A few weeks since the last post…which is an indication of how quiet (if cold!) the weather is here right now. Seasonal outlooks are now out and giving us some ideas of what is to come…but to start with, some details on an event that climate scientists have described as “the most extreme in world weather records“…
A dome of heat build over far NW USA and SW Canada last week, and brought temperatures that literally blew previous records out of the window, and then set up the local area for a series of terrifying bushfires that generated their own weather. The town of Lytton in Canada smashed the Canadian heat record for three days in a row (previous record 45C, Lytton reached 49.6C), and was then destroyed by a fast moving bushfire on day 4. The pyrocumulus clouds that developed over the same area generated over 700,000 lightning strikes that themselves started a significant number of new fires. You can see the fires kick off on this animation:
Climate change not only creates a much higher risk of record-smashing heatwaves and fires, but also changes the atmosphere on a deeper level, so we get to see not only hotter weather, but also wilder and more varied weather. Part of the reason for this is the melting and rapid temperature rises taking place in the Arctic. Arctic ice is, one again, currently at record breaking low levels:
I share this because, although these events are taking place some distance away, they are also indicative of what is happening across the globe – and that includes us. We saw the huge fires across SE Aus in 2019/20. Since then we have been in a La Nina pattern, which is cooler and wetter….but that pattern will likely only last another year or so (more on that below), and when it does we’ll eventually head into another El Nino with the associated hotter and drier weather. We may not see big fires with the next El Nino, or the one after that…but climate change is rolling and keeps increasing the risk of extreme events. At this point it’s worth leaving an explainer to the Simpsons:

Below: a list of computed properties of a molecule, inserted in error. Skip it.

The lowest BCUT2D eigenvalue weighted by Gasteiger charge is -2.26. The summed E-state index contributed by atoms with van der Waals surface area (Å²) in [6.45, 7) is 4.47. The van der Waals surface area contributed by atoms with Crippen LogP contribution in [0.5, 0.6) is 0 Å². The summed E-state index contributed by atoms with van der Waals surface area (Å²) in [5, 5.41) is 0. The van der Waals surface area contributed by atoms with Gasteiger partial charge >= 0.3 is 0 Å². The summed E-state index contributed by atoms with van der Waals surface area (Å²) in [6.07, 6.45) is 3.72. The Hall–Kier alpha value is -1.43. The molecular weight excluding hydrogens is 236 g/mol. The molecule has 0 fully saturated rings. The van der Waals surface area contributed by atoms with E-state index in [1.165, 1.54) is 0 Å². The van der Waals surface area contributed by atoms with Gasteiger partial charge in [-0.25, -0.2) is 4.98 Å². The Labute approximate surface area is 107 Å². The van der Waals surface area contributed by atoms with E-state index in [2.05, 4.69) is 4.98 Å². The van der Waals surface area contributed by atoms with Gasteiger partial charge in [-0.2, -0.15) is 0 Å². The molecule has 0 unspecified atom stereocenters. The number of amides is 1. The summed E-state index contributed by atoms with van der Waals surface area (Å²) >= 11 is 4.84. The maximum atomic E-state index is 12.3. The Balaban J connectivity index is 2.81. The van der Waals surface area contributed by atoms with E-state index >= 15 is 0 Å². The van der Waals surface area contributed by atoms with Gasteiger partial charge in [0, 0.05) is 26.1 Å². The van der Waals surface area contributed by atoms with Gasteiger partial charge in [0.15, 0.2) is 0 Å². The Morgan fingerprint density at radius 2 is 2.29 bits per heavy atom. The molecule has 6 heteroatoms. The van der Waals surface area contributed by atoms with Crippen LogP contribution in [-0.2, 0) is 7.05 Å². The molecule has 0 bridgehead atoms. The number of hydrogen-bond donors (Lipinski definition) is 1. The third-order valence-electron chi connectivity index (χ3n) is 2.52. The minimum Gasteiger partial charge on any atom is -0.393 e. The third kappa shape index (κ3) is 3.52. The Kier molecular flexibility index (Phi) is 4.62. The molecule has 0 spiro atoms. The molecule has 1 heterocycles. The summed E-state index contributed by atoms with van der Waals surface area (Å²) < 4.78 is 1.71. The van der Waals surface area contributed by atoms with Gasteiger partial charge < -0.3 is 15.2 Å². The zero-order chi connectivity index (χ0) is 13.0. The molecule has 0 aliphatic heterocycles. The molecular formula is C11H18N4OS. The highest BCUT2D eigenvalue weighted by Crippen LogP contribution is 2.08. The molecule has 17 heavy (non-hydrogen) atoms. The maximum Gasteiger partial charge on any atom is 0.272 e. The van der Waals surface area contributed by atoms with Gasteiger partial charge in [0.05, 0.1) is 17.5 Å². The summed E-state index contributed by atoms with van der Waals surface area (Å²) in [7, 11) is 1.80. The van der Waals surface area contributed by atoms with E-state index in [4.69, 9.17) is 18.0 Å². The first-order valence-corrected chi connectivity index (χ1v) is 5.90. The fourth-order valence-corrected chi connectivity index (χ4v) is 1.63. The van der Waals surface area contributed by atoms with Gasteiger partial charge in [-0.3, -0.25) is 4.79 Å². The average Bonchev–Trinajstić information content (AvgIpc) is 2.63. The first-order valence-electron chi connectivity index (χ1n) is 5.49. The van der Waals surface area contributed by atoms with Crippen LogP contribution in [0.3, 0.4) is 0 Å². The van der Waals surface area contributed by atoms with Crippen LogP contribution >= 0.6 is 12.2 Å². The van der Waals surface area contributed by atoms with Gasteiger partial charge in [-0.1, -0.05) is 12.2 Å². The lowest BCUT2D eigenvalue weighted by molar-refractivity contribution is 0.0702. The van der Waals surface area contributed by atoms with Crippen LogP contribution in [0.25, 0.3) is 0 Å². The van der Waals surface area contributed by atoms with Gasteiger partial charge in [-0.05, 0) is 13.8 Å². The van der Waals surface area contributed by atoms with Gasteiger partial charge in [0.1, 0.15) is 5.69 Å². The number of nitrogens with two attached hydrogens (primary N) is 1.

Yep, we are just at the beginning of the change, and what we are seeing already is very scary. For us, the Bellinger river nearly ran dry a couple of years back, and we saw huge fires surrounding our valleys. Other than the fire in the headwaters we were lucky to miss out on the worst of the fires, but with climate change marching on, we will see increasing risks of fire (and potentially very damaging fire) in our landscape – as well as increasing risk of drought and flood. I urge you to not only be aware of just how vulnerable we are here to fire, flood and drought, but also be aware of all the actions we need to take now to try to stop (and reverse) the climate change patterns we are seeing play out every day in our atmosphere.
Looking ahead for our region, models are still indicating an ongoing La Nina through Spring and Summer. This is how it looks for one of the models (with other keys models looking similar):
You can see the cold pool across the Pacific, with warmer water closer to Australia. This doesn’t mean it will be wet all the time for us, but certainly increases the chances that we will see wetter than usual conditions through the coming seasons. Here is the rainfall anomaly forecast through the coming months:
You can see the models predict conditions to be a little wetter than usual through Spring. Summer – usually wet – shows the potential for some significant rainfall on top of what we would usually see. This is definitely something to keep an eye on, and increases our flooding risks as we head into our wetter season.
Right now we are in our drier season, and should see a heap of sunshine over the coming weeks, with just the odd couple of more cloudy days as changes move in from the west. We’ll see a little rain at times, but no significant falls are looking likely at this time. It’s worth noting that despite the forecast for wetter than average conditions over the coming months, we are still likely to see some drier spells with associated fire risk increasing at times as we head into Spring. I’ll post again as we head towards Spring, and when more significant local events appear likely. Until then, thanks for reading.